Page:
(PHOTO / IC)
China is accelerating the transfer of government holdings in State-owned enterprises to the social security fund, as part of its efforts to augment capital resources and bolster the country's pension system.
Last month, the Ministry of Finance transferred shares worth about 150 billion yuan (US$21 billion), from the three large State-owned banks and the biggest insurance group, to the National Council for Social Security Fund.
On Sept 20, the ministry said that it would complete the share transfer of qualified central government-owned entities by the end of this year. Assets worth 600 billion yuan from 59 central government-owned enterprises will be injected into the social security fund, it said.
The advent of an aging society and the resulting pension fund shortage are the 'gray rhino events' that China must face, and the share transfer is a major measure to cope with the risk
The ministry is making specific management rules for the transferred assets, jointly with other government departments, Finance Minister Liu Kun said at a recent conference.
Before the management rules kick in, the national social security fund can invest cash earnings from the transferred shares into bank deposits and Treasury bonds in the primary market, or increase shareholdings of these State-owned entities.
As the asset receiver, the National Council for Social Security Fund will obtain dividends of the transferred shares from these financial institutions, which will in turn bolster the fund's earnings, according to a statement on the ministry's website.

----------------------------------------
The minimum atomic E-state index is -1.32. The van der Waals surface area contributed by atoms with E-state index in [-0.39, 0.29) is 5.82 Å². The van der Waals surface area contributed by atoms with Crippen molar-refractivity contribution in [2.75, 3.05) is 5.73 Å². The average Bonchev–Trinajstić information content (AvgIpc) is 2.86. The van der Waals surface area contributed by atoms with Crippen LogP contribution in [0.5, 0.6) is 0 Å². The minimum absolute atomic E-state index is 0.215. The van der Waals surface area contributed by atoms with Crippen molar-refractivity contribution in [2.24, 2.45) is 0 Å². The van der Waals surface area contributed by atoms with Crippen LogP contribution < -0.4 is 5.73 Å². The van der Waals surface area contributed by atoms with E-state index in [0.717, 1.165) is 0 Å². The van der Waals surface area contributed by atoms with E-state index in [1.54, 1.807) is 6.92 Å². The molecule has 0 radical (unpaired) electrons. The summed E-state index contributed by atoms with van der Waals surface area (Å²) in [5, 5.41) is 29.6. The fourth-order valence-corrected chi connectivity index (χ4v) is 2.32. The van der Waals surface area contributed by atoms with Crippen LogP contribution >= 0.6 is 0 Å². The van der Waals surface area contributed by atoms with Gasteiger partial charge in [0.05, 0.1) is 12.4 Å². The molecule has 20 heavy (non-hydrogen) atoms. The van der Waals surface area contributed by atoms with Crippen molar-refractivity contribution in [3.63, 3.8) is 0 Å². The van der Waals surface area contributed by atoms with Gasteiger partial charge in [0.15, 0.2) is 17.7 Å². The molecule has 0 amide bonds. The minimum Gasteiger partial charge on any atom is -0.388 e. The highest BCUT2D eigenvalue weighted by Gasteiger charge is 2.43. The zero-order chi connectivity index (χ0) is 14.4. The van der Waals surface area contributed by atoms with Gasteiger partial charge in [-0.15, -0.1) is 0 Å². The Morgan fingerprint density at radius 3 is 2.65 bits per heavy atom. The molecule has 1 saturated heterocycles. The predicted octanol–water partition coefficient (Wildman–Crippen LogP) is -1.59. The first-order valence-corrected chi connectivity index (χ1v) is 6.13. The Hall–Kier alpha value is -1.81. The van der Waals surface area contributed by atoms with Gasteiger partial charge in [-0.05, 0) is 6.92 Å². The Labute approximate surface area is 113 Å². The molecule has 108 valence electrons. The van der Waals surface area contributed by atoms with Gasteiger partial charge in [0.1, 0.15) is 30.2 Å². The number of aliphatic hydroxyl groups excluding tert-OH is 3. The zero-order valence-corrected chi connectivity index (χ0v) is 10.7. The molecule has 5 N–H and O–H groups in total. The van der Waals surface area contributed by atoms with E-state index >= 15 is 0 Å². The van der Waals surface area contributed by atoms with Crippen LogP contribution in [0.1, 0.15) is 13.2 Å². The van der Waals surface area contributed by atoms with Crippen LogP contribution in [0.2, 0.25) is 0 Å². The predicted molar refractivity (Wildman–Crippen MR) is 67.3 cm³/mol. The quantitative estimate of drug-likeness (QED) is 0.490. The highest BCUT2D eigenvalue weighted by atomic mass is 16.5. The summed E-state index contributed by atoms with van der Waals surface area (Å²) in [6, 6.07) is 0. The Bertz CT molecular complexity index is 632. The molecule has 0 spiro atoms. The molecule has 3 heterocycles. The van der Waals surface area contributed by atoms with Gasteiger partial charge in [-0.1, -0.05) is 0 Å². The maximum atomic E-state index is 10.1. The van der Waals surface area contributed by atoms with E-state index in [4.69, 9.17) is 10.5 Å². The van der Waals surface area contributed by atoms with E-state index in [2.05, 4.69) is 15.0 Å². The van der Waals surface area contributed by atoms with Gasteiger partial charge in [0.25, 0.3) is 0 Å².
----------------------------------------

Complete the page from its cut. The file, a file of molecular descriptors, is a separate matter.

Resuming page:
Some analysts predicted that the share transfer program may add 3 trillion yuan to 5 trillion yuan on the 2.24 trillion yuan national social security fund.
On Sept 25, two listed commercial banks - Agricultural Bank of China (ABC) and Industrial and Commercial Bank of China (ICBC) said that the Ministry of Finance has transferred 10 percent of its shareholding in both banks to the National Council for Social Security Fund.
After this transfer, the ministry held 35.3 percent of ABC shares, down from 39.2 percent, while its stake in ICBC declined to 31.1 percent from 34.6 percent. The ministry remains the second largest shareholder of the two commercial banks, according to data from Moody's research.
Cental Huijin Investment Ltd, a State-owned institutional investor, was still the largest shareholder of the two largest banks, with 40.4 percent of ABC and 35 percent of ICBC, the report said.
Ray Heung, senior vice-president of the financial institutions group Moody's Investors Service, said the transfer of shares is credit neutral for both banks because the Ministry of Finance and the national fund are both controlled by the government. "This share transfer will not alter the two banks' operations."
Following that, Bank of Communications and the People's Insurance Company of China transferred shares worth 10.7 billion yuan and 26 billion yuan respectively.
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"The advent of an aging society and the resulting pension fund shortage are the 'gray rhino events' that China must face, and the share transfer is a major measure to cope with the risk," Wang Xin, head of the research bureau of the People's Bank of China, the central bank, said at a seminar.
"The share transfer is just the first step. It is more important to improve the investment regime of the social security fund, and reinvest the transferred shares as soon as possible," said Wang.
The recent share transfer cases were in line with a plan announced by the State Council in November 2017, wherein it had decided to transfer part of the government's shareholding in the State-owned companies to the national social security fund. A State Council executive meeting on July 10 decided to accelerate the share transfer process this year.
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